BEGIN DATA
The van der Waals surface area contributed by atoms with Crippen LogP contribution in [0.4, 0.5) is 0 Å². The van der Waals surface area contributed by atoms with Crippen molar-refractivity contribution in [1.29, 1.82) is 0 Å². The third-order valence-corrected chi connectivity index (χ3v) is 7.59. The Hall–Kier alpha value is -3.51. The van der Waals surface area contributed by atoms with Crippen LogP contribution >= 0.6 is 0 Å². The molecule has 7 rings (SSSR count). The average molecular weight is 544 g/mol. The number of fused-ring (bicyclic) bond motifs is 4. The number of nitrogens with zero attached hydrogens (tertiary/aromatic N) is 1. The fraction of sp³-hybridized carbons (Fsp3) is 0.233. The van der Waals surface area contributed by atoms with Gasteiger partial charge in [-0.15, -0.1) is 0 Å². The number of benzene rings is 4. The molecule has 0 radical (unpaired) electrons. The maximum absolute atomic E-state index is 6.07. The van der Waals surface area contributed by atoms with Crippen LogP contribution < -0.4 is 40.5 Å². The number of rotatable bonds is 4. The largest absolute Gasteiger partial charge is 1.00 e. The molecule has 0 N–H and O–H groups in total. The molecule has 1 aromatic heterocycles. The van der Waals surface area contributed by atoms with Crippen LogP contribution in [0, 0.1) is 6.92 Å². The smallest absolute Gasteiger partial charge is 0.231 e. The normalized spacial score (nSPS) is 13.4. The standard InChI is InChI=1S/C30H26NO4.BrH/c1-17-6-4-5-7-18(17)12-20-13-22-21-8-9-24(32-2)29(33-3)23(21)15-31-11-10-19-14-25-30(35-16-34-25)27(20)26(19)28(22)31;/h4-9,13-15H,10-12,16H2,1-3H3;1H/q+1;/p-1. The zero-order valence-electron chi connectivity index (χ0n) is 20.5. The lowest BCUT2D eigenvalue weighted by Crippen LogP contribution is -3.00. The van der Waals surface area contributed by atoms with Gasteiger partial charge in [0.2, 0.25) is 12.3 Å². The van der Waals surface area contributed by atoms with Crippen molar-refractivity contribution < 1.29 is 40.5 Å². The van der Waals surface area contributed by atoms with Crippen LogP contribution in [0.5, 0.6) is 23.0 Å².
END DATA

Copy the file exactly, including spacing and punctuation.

The van der Waals surface area contributed by atoms with Crippen LogP contribution in [0.4, 0.5) is 0 Å². The van der Waals surface area contributed by atoms with Crippen molar-refractivity contribution in [1.29, 1.82) is 0 Å². The third-order valence-corrected chi connectivity index (χ3v) is 7.59. The Hall–Kier alpha value is -3.51. The van der Waals surface area contributed by atoms with Crippen LogP contribution >= 0.6 is 0 Å². The molecule has 7 rings (SSSR count). The average molecular weight is 544 g/mol. The number of fused-ring (bicyclic) bond motifs is 4. The number of nitrogens with zero attached hydrogens (tertiary/aromatic N) is 1. The fraction of sp³-hybridized carbons (Fsp3) is 0.233. The van der Waals surface area contributed by atoms with Gasteiger partial charge in [-0.15, -0.1) is 0 Å². The number of benzene rings is 4. The molecule has 0 radical (unpaired) electrons. The maximum absolute atomic E-state index is 6.07. The van der Waals surface area contributed by atoms with Crippen LogP contribution < -0.4 is 40.5 Å². The number of rotatable bonds is 4. The largest absolute Gasteiger partial charge is 1.00 e. The molecule has 0 N–H and O–H groups in total. The molecule has 1 aromatic heterocycles. The van der Waals surface area contributed by atoms with Crippen LogP contribution in [0, 0.1) is 6.92 Å². The smallest absolute Gasteiger partial charge is 0.231 e. The normalized spacial score (nSPS) is 13.4. The standard InChI is InChI=1S/C30H26NO4.BrH/c1-17-6-4-5-7-18(17)12-20-13-22-21-8-9-24(32-2)29(33-3)23(21)15-31-11-10-19-14-25-30(35-16-34-25)27(20)26(19)28(22)31;/h4-9,13-15H,10-12,16H2,1-3H3;1H/q+1;/p-1. The zero-order valence-electron chi connectivity index (χ0n) is 20.5. The lowest BCUT2D eigenvalue weighted by Crippen LogP contribution is -3.00. The van der Waals surface area contributed by atoms with Gasteiger partial charge in [0.2, 0.25) is 12.3 Å². The van der Waals surface area contributed by atoms with Crippen molar-refractivity contribution < 1.29 is 40.5 Å². The van der Waals surface area contributed by atoms with Crippen LogP contribution in [0.5, 0.6) is 23.0 Å².